Saturday – The much-anticipated Bang On A Can Marathon takes place today, at the World Financial Center in Lower Manhattan. The 12-hour new-music festival will be kicked off by drummer, composer John Hollenbeck’s Large Ensemble, featuring the dream-team tenor lineup of Tony Malaby, Ellery Eskelin and a talented newcomer, and a former classmate of mine at The New School, Jeremy Viner.
Sunday – Saxophonist Ellery Eskelin brings a trio featuring keyboardist Gary Versace and drummer Ted Poor to the 55 Bar on Christopher Street in the West Village.
Monday – The 15th Annual Vision Festival begins its second week with an all star lineup of iconoclastic improvisors, including Joelle Leandre, Marilyn Crispell, Mat Maneri and Wadada Leo Smith among many others, at Abrons Art Center on the lower, Lower East Side.
Tuesday – The saxophonist Michael Blake has spent the last 20-plus years forging a sound that successfully blends the hefty soulfulness of Hawkins, Webster and Lucky Thompson with a free-minded, post-bop sensibility. The results are uncommonly compelling. Catch Michael’s new quartet featuring pianist Landon Knoblock, bassist Michael Bates and drummer Greg Ritchie, at Miles Cafe, a new club on East 52nd Street in Manhattan.
Wednesday – I-Beam, the no-frills performance/rehearsal loft in the Gowanus section of Brooklyn, hosts two sets by first-rate improvisors. At 9, pianist Craig Taborn will perform solo and at 10:30 saxophonist Tim Berne will join pianist Matt Mitchell for a duo performance.
Thursday – Drummer Tomas Fujiwara and cornetist Taylor Ho Bynum face off for a duo set at The Stone on Avenue C in the East Village.
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Tagged Abrons Art Center, Bang On A Can, Craig Taborn, Ellery Eskelin, Gary Versace, I-Beam, Jeremy Viner, John Hollenbeck, Matt Mitchell, Michael Blake, Taylor Ho Bynum, Ted Poor, The Stone, Tim Berne, Tomas Fujiwara, Tony Malaby, Vision Festival
Last Tuesday, my fiance Loretta and I had a wonderful dinner at Lot 2, which might just be my favorite restaurant in NYC, regardless of location. You owe it to yourself to go there if you’re in the neighborhood, and it is definitely worth a trip on its own. The fare is relatively straightforward American cuisine with an emphasis on local ingredients — not at all unique in Brooklyn, as I’m sure you know — but done exceptionally well and served in a comfortable room by a friendly and totally unpretentious staff. Honestly, you can’t go wrong with anything on the menu, as a number of visits have confirmed, but highlights include any of their rotating fish selections, their simple but divine roast chicken for two, and the heavenly Lot 2 cheeseburger. I’ve lived in the Park Slope vicinity for five years now, and have seen countless burger joints come and go, and can say without hyperbole that Lot 2 has the best burger I have ever eaten. At $13, it is a steal, and comes with thick, salty fried potato wedges, house-made pickled cucumbers and onions, and a trio of ketchup, whole-grain dijon mustard and garlic-infused mayo. In the three years we have been together, I don’t think I have seen Loretta eat more than a bite of red meat, and she finished the whole burger, which is the ultimate endorsement in my opinion.
Lot 2 is located on a sleepy stretch of 6th Ave. between 19th and 20th street which means we have never had to wait to be seated — although it does seem more crowded each time we visit, as word seems to be getting out. Definitely order a salad to start — there are a number of options that rotate based on availability and season, and we haven’t been let down by any — which we usually share, as they are quite large. Equally enticing are the deserts, which are simple, but fabulous. The last two times we were there, Loretta and I enjoyed delicious variations on Mousse — peanut butter and classic chocolate.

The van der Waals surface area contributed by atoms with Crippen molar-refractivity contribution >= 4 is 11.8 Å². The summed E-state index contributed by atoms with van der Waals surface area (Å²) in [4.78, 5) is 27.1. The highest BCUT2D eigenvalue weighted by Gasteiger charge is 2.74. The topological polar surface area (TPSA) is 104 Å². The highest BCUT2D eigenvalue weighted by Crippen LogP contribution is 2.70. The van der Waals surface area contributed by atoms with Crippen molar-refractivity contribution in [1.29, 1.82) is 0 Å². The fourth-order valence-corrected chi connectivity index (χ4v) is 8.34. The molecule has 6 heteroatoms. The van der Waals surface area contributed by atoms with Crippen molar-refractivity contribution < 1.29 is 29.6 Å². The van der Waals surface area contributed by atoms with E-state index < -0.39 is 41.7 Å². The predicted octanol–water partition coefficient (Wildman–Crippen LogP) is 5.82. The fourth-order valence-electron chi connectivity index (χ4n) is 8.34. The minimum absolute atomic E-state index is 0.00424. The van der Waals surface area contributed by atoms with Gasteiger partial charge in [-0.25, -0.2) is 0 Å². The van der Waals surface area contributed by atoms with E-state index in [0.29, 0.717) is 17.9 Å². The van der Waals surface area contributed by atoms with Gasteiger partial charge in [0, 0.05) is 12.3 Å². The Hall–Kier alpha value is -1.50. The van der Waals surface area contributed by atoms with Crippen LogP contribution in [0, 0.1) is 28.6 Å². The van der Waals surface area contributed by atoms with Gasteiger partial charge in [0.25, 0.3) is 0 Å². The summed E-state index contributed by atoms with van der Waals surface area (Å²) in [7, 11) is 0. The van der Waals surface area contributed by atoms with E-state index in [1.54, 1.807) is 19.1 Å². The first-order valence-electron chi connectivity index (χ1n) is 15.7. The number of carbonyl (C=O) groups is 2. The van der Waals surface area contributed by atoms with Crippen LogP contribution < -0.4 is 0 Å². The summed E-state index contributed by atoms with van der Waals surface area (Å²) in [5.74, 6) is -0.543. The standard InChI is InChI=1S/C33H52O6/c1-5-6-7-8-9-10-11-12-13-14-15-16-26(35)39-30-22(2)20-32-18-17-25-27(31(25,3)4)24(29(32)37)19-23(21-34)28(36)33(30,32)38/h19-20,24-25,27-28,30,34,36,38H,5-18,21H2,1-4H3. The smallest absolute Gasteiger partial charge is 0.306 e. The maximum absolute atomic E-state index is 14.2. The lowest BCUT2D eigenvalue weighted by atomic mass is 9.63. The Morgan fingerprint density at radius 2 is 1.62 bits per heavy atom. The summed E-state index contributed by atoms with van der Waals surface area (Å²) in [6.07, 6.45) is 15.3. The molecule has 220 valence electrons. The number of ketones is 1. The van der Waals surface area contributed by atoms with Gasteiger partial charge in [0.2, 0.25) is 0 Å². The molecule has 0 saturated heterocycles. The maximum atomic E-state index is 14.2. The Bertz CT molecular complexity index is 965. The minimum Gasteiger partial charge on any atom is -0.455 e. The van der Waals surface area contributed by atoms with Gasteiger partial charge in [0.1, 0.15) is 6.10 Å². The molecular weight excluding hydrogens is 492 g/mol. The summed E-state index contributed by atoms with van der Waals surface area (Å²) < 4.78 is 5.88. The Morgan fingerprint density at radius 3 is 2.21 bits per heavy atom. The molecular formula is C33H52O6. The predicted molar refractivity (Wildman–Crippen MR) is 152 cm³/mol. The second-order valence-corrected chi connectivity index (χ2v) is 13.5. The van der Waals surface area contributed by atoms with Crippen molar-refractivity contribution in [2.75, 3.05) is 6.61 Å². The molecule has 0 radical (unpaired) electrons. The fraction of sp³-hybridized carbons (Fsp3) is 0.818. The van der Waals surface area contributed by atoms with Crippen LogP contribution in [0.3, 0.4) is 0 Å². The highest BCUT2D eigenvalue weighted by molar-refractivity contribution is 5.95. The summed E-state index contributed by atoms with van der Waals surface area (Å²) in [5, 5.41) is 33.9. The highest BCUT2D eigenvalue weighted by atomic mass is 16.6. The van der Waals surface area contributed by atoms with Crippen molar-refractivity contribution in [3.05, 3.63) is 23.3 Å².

All told, our bill for dinner before tip was $59.
After dinner, we strolled down 21st Street to Korzo on 5th Avenue just in time to grab seats before the room filled for saxophonist Tim Berne’s Los Totopos. I caught this band, with Oscar Noriega on clarinets, Ches Smith on drums and Matt Mitchell on piano, at The Jazz Gallery in the spring, and they were just as burning tonight. Berne largely took a back seat throughout the set, leaving ample room for Noriega’s blistering clarinet statements, with some notable exceptions. Following an inspired statement from Mitchell, Berne unleashed a tour de force,entirely solo at first, then joined by his suddenly vociferous bandmates.
Korzo is an Eastern European inspired bar and restaurant with a great euro-centric beer selection, and tasty-looking food (we definitely wished we had left a little more room to try some). The Tuesday night live jazz series is curated by the pianst, composer James Carney, and has a real neighborhood feel to it. The audience was dotted with great musicians, and the 50 or so people there for our set were there to listen. There is no cover, just a tip jar for the band.
So there you have it. A three-course gourmet meal, two rounds of drinks and a world-class jazz show within a one-block radius for well under $100. South Slope has come into its own.
This post was initially going to be a review of saxophonist Tim Berne’s burning performance at Korzo last Tuesday, but I decided to turn it into one of those “Awesome Date Night for Under $100″ sort of thing. In the two years that I have lived in South Park Slope section of Brooklyn, the neighborhood has continued its slow transformation from a sleepy but gritty residential area, to a less sleepy and slightly less gritty neighborhood with a network of bars, coffee shops, stores and restaurants that compliment rather than overshadow the quirky establishments that have been there for years and make the place unique. If you’ve never been, you should check it out.